people working out in the Rec Center on stair climbers, without masks

Two years later: Silver linings found, light at end of pandemic tunnel

Two years ago, the Grand Valley community reacted swiftly and effectively when responding to challenges presented by the COVID-19 pandemic. 

This week marks the anniversary in 2020 when most students moved out of their campus living centers, classes were held remotely and only essential staff came to work.

And today, as students return from spring break, Grand Valley is at Alert Level 1. The revised mask policy requires face masks be worn properly in the classroom and certain other campus spaces. Masks are optional in building hallways, dining areas, exercise facilities and other common spaces. 

graphic of masks are optional, kindness is not
Masks are required in classrooms and several other campus spaces.
masks are optional, kindness is not graphic
Lakers will be supported for choosing to wear a mask in spaces where it is optional.
University Communications

Reflecting on the past two years, campus leaders said the community has proved itself resilient and adaptable. President Philomena V. Mantella expressed her appreciation to all Lakers.

"Like spring, there is a light at the end of this tunnel," Mantella said. "We are certainly in a better place than two years ago, when our community members had to respond quickly to take care of themselves and their families.  

"We have been through a collective experience unlike any other. As a community, we looked out for each other, showed resilience and adaptability, and showed we are ready for whatever comes our way. Thank you. I am grateful for your dedication to this university."

Aaron Haight, acting associate vice president for Student Affairs and dean of students, said she remembered walking through living centers in March 2020 with Mantella. "We ran into students who were staying for various reasons and many families moving their students home," Haight said. "It was surreal and emotional."

small child in back of car with tailgate open watching someone load the car with belongings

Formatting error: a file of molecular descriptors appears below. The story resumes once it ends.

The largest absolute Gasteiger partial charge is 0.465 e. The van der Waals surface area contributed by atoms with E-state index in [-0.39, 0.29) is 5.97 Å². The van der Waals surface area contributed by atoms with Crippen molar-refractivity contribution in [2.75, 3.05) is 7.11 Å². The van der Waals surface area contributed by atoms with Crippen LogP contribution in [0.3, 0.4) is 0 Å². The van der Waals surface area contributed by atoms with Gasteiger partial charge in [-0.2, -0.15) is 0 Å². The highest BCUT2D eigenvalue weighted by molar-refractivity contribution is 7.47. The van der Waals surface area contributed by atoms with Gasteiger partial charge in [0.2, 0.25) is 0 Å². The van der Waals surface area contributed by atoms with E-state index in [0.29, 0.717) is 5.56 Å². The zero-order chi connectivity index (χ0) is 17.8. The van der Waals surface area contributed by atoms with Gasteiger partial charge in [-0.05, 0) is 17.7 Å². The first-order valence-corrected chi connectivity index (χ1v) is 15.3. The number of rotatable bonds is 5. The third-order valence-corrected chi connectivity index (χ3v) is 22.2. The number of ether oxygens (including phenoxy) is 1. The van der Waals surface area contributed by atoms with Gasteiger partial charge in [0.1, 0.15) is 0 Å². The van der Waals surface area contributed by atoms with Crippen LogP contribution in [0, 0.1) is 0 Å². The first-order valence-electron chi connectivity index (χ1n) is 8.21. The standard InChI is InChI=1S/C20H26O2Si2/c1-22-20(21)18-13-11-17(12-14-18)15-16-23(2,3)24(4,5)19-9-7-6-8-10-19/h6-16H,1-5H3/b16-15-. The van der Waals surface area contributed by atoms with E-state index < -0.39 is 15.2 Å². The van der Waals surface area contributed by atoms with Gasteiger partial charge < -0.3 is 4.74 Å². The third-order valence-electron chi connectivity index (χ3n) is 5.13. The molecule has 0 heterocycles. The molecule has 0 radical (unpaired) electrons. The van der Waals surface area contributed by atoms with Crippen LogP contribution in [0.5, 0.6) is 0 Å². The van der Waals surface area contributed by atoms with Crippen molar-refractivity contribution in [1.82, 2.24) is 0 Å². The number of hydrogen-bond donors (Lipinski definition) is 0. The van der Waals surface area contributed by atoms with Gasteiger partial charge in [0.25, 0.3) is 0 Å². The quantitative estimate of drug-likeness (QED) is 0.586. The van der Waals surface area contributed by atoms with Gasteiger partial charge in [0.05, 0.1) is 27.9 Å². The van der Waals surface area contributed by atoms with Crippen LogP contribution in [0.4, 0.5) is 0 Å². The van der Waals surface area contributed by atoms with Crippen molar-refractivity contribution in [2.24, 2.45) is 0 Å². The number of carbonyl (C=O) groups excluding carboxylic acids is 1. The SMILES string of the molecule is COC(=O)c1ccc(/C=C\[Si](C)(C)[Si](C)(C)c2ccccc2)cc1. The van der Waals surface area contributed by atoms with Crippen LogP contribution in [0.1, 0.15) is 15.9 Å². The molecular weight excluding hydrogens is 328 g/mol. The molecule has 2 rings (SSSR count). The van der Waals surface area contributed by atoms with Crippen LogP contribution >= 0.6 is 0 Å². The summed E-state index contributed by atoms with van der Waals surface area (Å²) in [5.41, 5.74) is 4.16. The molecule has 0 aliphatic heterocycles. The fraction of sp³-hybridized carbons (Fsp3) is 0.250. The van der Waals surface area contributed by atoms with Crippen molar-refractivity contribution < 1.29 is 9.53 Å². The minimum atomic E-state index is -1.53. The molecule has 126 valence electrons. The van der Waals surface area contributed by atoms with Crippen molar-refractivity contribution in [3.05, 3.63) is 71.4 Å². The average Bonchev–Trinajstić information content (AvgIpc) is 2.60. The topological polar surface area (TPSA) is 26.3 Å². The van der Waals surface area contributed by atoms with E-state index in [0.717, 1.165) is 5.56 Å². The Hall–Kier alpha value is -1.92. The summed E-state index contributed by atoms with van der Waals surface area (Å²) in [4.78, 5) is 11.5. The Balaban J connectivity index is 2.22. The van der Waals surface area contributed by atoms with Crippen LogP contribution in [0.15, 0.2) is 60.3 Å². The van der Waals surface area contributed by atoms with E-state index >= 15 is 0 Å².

In this March 16, 2020, photo, students and families pack up belonging to move out of living centers.
Image Credit: Kendra Stanley-Mills

Chris Plouff, interim provost and executive vice president for Academic Affairs, said faculty and staff members put in countless hours training and developing new technologies and alternate approaches to in-person classes.

"Their efforts were truly inspiring," Plouff said. "Our students are also to be commended for adapting to a new learning environment and making the best of a quickly changing, uncertain situation."

Haight said she has tendencies to look for the silver linings and the past two years have presented many: housing staff who never left campus, counseling staff who provided virtual sessions, recreation/wellness staff who embraced Zoom early to offer fitness classes.

"I'm so grateful for our Student Affairs colleagues and campus partners," she said. "This experience did provide the opportunity to really look at how we serve students and how we can do it better, moving forward."

VAT begins to shift responsibilities

Greg Sanial, vice president for Finance and Administration and director of the Virus Action Team, said VAT will dissolve many of its duties and transfer others to campus departments on April 30.

"Given the shift from pandemic to endemic management that is happening in our area, continuing the VAT isn’t supported by the case numbers," Sanial said. "The VAT is looking at all of its current processes, procedures and responsibilities and identifying those that need to be continued as the university, county, state and nation shift to an endemic management framework.  

"Those responsibilities that may need to continue (for instance, symptomatic testing) will be transferred to more appropriate areas for a sustainable capability."